Go With Your Instincts: Why it’s not always a good idea to separate personal and business decisions

|  November 21, 2013 |

Magnolia Landscape’s Matthew Gilligan with daughter Kiley. Credit: Amy Materson

Magnolia Landscape’s Matthew Gilligan with daughter Kiley. Credit: Amy Materson

Possessing the ability to make good decisions is obviously crucial when running your own business, but good instincts are just as critical.

Take Matthew Gilligan of Magnolia Landscape, for example. Gilligan is one of our sister site Total Landscape Care’s 12 finalists for the Landscaper of the Year program, and I visited and interviewed him and his wife Kristen at their home in Virginia Beach, Virginia. Not only does the couple possess the necessary decision making skills to run a successful landscaping company, they’ve made a series of savvy personal decisions that has positively impacted their business.

One highly effective decision the Gilligans made in their personal life ended up being a progressive business move, as well. Originally based in Newport News, Matt and Kristen decided to relocate to Kristen’s hometown of Virginia Beach while expecting their first child, Savanah.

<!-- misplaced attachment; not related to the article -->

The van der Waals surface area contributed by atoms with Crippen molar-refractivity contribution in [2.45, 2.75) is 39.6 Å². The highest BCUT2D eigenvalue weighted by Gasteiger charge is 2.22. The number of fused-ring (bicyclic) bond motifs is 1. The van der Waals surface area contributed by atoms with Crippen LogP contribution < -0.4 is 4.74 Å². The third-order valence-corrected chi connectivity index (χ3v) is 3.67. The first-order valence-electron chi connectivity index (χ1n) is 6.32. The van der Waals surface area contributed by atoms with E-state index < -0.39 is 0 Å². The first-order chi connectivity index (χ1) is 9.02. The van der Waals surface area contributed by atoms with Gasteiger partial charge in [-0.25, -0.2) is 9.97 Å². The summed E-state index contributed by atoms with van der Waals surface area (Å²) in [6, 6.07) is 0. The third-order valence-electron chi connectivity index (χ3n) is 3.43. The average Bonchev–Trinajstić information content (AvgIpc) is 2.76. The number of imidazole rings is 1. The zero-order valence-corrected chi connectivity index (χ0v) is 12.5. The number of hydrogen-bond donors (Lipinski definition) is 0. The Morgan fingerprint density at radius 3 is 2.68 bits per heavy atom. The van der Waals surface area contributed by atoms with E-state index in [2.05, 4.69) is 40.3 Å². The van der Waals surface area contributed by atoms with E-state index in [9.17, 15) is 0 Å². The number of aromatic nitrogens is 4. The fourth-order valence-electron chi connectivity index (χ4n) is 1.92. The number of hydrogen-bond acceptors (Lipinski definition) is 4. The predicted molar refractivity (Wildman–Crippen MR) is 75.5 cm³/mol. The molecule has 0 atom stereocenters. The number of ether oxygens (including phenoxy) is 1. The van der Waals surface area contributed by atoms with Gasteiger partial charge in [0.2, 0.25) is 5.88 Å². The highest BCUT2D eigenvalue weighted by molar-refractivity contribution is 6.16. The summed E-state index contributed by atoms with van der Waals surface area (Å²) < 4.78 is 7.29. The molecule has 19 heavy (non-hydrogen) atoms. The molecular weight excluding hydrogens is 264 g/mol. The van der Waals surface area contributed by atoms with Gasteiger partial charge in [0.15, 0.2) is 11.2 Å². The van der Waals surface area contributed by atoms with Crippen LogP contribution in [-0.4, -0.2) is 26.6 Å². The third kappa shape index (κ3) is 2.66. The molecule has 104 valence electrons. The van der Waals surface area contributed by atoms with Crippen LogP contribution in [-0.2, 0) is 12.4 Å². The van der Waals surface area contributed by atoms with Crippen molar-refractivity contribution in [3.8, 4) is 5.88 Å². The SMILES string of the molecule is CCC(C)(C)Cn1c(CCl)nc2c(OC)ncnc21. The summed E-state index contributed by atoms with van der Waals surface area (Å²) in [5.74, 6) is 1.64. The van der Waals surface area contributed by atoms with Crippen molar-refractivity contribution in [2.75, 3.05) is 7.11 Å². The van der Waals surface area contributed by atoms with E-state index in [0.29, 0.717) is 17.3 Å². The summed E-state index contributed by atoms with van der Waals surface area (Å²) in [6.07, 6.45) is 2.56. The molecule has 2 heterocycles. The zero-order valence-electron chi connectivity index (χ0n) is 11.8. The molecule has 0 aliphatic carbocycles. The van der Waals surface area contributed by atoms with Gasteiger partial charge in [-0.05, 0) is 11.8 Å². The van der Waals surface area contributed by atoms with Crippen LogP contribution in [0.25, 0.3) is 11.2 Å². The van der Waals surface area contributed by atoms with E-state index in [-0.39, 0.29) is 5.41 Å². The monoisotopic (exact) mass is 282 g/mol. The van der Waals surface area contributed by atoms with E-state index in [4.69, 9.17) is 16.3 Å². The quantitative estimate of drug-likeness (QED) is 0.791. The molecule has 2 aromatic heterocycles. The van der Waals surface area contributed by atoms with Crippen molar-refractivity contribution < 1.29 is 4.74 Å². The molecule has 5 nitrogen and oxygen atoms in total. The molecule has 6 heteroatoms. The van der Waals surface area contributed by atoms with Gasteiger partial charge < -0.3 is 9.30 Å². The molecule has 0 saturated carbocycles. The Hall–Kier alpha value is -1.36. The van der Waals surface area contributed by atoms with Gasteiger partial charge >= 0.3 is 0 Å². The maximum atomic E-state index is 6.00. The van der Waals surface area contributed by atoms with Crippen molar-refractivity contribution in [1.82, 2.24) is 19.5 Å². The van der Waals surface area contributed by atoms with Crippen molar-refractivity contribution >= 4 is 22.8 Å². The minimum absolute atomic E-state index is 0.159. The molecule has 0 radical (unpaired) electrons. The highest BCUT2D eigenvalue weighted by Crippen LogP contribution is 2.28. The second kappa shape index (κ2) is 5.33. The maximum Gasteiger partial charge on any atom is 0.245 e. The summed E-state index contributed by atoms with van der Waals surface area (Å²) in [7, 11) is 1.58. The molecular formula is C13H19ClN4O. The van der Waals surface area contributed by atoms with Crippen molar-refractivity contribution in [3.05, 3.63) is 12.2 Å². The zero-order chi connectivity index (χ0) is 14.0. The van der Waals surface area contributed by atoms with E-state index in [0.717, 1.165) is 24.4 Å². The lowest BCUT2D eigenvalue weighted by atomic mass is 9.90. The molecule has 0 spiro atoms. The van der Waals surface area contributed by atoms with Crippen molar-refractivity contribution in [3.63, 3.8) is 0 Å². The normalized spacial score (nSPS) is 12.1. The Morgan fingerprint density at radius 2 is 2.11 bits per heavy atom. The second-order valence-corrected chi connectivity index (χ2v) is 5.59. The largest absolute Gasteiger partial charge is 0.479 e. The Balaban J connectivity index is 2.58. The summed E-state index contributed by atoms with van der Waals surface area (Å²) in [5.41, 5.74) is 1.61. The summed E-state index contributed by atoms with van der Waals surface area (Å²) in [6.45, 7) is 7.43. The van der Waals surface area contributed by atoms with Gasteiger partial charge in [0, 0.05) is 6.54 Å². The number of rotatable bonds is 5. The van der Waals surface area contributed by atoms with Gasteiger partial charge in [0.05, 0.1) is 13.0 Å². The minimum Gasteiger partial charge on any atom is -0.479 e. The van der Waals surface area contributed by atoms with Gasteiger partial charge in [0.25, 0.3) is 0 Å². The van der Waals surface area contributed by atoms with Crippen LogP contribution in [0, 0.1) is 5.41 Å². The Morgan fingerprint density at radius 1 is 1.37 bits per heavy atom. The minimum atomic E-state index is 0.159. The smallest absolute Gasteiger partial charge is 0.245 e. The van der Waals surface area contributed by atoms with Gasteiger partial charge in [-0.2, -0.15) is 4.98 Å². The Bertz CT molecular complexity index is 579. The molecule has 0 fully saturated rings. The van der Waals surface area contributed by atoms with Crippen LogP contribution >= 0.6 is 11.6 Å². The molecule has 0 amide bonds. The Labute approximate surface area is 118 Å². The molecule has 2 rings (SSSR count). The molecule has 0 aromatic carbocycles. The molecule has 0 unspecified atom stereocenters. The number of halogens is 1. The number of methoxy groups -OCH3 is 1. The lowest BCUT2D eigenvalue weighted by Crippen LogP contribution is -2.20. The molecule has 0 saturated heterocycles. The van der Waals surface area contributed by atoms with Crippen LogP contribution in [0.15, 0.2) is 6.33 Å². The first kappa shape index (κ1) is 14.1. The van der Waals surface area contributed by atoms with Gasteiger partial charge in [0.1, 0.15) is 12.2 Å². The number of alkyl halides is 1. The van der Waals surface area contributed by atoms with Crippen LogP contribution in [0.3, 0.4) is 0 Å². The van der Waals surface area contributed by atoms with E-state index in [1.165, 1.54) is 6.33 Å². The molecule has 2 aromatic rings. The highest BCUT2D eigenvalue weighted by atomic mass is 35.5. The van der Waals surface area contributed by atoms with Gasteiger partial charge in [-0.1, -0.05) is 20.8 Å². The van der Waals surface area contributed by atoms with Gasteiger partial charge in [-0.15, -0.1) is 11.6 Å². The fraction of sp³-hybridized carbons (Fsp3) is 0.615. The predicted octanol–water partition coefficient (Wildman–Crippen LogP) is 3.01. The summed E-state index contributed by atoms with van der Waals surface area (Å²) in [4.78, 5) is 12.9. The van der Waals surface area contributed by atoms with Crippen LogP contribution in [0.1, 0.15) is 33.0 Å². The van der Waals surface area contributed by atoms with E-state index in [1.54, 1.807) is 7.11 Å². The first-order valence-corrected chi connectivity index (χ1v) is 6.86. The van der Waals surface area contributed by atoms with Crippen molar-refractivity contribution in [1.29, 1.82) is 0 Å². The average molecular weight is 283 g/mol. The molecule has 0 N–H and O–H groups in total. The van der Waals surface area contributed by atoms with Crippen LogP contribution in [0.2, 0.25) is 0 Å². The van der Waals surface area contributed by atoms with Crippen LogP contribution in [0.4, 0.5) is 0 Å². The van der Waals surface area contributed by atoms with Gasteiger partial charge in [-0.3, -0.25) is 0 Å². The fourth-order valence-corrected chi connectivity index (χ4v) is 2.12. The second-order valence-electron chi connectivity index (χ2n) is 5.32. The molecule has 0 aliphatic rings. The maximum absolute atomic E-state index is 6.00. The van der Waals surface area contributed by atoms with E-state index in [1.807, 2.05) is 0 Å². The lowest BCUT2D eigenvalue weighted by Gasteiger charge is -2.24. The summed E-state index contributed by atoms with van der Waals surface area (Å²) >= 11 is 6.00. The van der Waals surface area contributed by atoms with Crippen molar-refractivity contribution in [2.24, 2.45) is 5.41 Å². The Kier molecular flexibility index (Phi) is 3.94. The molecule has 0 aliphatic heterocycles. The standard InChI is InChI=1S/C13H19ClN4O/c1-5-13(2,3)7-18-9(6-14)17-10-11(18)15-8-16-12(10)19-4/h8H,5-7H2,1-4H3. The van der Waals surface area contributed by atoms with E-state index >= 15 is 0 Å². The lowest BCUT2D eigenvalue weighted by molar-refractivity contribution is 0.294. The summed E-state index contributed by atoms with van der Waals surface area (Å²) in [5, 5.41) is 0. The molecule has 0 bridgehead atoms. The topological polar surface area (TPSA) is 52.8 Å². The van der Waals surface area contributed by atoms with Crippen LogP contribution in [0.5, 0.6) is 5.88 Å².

Although the decision was a purely personal one that was based more on school systems and support systems than Matt’s job, following their instincts allowed the couple to blossom as business owners.

Today, one of Matt’s long-term clients is the HOA in the very neighborhood the couple chose for Savanah, and now younger daughter Kiley, to grow up and attend school in. And their business? Friends and neighbors are now clients, and Magnolia Landscape is growing at a rate of about 20 percent a year.

The visit clarified for me that a complete separation between personal and business decision making can at times be limiting.

For company owners, the temptation to keep the business decision making in the boardroom is tempting, for no other reason to have a break and enjoy your family. However, as the owner of the firm, you have the freedom and autonomy to follow a good instinct – particularly one that impacts your family and home life.

As Matthew and Kristen Gilligan realized, what’s good for you and your children may also be just the thing to give your company the boost it needs.

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